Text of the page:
Pipeline Safety

We expend tremendous time and financial resources to maintain the integrity of all our assets. According to the National Transportation Safety Board statistics, pipelines are the safest method of transporting petroleum products. We maintain an Integrity Management Program, the primary goal of which is to Do No Harm to people, property or the environment. In 2017, we spent more than $200 million to maintain the integrity of our pipeline and terminal assets.

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Pipeline Monitoring: We maintain computerized control centers using remote communication equipment to monitor the operation of our pipelines 24 hours per day, seven days a week. Pipelines are generally underground and out of sight, but they’re not out of mind. Dispatchers watch operations around the clock with computers and satellites. Alarms and meters are designed to detect unusual changes in pressure or flow. By keeping a watchful eye, emergency systems can be activated quickly.
SCADA System — Magellan’s Supervisory Control and Data Acquisition (SCADA) system allows centralized continuous monitoring and control of our pipelines – 24 hours a day, 7 days a week.  The SCADA system utilizes various sensors, programmable logic controllers (PLCs) or remote terminal units (RTUs), and software programs to gather and display a multitude of data from field locations such as pressures, flow rates, volumes of tanks, position of valves and status of pumping units. This information is displayed on a centralized computer console. Upon changing conditions, the system provides warnings and alarms to the controllers so adjustments to the system can be made.  

 Leak Detection — Magellan’s entire pipeline system has leak detection monitoring with the vast majority utilizing Computational Pipeline Monitoring (CPM) leak detection systems. The CPM leak detection systems are complex measurement/volume balance based systems used to detect events from ruptures to smaller leaks. Magellan has an established Rupture Recognition and Response Program to regularly train employees who monitor the pipeline, also known as pipeline controllers, to recognize indications of a rupture and immediately initiate pipeline shutdowns and isolation by means of remotely operated valves and to begin the emergency notification process. All pipeline controllers are trained and assessed using a SCADA simulator to replicate an actual pipeline rupture event.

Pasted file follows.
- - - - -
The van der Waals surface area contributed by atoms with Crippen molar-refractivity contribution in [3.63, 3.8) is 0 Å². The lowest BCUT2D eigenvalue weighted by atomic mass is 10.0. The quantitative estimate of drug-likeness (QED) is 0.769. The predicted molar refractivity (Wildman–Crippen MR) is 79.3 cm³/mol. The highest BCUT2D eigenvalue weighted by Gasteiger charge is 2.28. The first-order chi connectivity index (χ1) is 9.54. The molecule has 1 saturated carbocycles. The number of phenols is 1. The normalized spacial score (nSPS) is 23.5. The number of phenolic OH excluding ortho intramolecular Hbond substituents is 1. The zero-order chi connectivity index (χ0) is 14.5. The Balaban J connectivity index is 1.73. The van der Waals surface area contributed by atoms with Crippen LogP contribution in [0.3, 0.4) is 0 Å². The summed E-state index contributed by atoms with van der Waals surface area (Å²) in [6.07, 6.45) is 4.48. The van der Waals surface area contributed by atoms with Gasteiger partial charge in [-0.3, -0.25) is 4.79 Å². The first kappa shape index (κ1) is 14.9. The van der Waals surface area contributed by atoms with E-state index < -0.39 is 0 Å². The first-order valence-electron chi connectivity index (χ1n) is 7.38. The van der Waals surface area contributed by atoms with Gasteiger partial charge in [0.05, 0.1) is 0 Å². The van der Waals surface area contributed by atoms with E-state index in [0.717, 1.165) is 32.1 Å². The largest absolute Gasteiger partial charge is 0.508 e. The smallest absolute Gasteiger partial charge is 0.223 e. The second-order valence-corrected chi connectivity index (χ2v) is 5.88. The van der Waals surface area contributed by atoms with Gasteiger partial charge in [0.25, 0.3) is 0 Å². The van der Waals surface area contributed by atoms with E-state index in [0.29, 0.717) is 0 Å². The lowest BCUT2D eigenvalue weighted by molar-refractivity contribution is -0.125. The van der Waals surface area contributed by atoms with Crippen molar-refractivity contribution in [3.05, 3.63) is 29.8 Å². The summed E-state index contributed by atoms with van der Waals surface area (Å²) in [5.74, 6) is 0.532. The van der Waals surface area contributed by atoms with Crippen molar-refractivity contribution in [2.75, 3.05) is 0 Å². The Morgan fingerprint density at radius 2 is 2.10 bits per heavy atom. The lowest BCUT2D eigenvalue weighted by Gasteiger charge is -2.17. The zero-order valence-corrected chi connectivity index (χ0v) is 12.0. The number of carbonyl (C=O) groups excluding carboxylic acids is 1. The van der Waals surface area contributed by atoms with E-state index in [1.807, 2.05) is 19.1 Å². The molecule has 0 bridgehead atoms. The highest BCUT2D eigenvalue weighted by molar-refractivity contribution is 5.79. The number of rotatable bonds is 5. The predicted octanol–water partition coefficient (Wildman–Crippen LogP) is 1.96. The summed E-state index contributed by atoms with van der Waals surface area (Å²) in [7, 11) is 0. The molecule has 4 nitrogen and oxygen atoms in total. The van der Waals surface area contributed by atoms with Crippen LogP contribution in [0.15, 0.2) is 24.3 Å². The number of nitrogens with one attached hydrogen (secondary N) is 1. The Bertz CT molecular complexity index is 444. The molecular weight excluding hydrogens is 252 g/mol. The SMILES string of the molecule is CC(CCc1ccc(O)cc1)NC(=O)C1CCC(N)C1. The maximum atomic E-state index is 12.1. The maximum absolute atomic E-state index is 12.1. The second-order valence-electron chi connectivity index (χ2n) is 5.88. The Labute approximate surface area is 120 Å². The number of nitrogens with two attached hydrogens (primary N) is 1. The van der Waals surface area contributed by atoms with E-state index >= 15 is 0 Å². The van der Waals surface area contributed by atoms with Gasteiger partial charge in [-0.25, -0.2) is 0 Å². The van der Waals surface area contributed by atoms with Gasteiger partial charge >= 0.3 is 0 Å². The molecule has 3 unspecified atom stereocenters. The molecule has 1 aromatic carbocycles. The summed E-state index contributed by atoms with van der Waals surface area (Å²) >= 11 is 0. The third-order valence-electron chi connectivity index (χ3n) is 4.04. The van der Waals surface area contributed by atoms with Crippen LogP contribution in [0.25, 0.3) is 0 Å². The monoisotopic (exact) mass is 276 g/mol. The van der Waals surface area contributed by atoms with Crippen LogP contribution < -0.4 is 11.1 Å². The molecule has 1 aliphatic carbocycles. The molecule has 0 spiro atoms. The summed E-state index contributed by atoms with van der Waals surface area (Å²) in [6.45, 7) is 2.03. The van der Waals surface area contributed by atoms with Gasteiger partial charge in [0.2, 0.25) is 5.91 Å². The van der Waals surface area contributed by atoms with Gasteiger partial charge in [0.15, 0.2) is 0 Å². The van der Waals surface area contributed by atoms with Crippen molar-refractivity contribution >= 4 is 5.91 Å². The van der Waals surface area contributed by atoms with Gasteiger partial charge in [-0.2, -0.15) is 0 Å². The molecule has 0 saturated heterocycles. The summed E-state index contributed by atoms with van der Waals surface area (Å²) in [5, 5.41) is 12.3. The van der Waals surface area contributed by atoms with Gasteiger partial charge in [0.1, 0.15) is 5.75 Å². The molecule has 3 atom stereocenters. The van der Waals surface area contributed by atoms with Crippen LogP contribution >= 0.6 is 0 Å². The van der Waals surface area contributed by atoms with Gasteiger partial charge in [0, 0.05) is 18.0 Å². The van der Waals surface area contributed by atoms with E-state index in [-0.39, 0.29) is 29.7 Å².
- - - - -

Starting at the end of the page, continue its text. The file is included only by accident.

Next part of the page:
Identifying Magellan’s pipelines: Pipelines are marked by above-ground signs to indicate the approximate location, product carried and the name and contact information of the company that operates the pipeline. Pipelines are located in areas called a right-of-way (ROW) and these ROWs are often recognizable as corridors that are clear of trees, buildings or other structures except for the pipeline markers. Examples of pipeline markers are shown at right. 

Recognizing a Leak:  Although pipeline leaks are rare, knowing how to recognize and respond to a possible leak is a key component of pipeline safety. Trust your senses. You may recognize a pipeline leak by sight, smell or sound. (Recognizing a Leak)

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